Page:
Geotechnical BIM’s ability to rapidly produce visuals improves the client’s awareness and understanding and should also increase the significance and bearing assigned to the geotechnical aspects of the project.

“Being able to use rendered images and fly-throughs of models was a real bonus, as the client could visualize the design and could have far more input in the process.

“We held workshops using video conferencing, making real-time changes to the model to explore different options. For example, we could change road alignments and see how this would affect the landform design and construction costs.”

Chris Smith, Technical Director, Wardell Armstrong

Geotechnical BIM: delivering better engineering

Clearly, a fully integrated, multidisciplinary BIM, including a ground model, can deliver significant value to both geotechnical engineers and the wider design team.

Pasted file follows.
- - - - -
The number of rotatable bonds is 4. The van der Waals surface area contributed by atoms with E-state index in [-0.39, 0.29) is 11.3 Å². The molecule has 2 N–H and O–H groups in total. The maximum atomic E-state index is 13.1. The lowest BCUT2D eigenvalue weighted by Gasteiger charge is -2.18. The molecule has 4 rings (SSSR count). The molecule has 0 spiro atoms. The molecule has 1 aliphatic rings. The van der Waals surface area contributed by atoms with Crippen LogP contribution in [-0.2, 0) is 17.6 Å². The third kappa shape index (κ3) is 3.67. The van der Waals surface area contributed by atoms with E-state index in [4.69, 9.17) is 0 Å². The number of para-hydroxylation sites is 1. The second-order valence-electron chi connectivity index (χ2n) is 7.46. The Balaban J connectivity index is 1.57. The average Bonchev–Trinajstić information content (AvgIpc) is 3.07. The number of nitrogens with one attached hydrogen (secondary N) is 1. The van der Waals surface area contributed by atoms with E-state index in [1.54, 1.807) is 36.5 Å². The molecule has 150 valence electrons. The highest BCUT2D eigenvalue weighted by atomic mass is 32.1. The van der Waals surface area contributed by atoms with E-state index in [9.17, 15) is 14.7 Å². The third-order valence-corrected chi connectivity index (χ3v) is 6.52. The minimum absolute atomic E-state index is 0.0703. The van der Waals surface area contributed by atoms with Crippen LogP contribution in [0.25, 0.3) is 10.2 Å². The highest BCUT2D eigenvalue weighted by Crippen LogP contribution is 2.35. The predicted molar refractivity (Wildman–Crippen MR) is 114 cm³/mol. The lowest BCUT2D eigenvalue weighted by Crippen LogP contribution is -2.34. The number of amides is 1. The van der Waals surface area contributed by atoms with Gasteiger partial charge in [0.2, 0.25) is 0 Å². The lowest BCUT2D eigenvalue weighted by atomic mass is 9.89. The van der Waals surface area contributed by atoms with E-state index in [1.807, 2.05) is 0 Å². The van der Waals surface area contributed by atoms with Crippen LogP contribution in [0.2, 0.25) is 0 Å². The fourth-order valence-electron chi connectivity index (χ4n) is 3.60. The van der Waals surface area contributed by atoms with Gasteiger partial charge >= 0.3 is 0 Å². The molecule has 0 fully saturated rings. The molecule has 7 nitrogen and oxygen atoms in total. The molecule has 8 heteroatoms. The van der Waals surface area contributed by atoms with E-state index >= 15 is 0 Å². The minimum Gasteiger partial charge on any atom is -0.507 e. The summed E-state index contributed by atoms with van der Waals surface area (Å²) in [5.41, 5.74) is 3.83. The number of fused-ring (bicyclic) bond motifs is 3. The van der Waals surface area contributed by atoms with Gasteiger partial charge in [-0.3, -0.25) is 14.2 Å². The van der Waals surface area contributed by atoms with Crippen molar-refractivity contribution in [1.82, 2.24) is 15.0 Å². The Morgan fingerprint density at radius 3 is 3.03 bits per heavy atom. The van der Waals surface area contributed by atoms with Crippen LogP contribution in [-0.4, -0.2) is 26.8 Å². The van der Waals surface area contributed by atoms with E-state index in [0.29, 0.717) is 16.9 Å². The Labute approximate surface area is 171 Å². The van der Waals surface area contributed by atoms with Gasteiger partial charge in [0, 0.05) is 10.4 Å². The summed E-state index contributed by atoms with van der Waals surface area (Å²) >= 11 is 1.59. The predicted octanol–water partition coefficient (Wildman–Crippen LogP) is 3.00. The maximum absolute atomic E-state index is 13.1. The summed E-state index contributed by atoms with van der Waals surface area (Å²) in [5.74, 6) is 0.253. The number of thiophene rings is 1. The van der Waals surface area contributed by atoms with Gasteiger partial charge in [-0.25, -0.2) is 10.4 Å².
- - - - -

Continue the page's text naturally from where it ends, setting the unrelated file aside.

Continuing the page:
Geotechnical BIM’s ability to rapidly deliver 3D visualizations of the ground, from a variety of angles, offers the ability to reduce project risk and costs during construction. Site investigations are more focused and offer better value for money, the understanding of what is going on in the ground is improved and communication of complex problems to non-geotechnical professionals is far easier.

Ultimately, it is an important aid for geotechnical professionals’ and should increase the value of geotechnical engineering among the project team and in the eyes of the client.

To find out more, watch our presentation on the benefits of Geotechnical BIM  and how it can lead to better engineering.

Read our blog on uncovering the hidden benefits of buying new geotechnical software and download our Geotechnical BIM ROI calculator to help you evaluate the short, medium and long term benefits of investing in new systems

 

Recorded presentation from Geocongress 2017.   Register and then watch.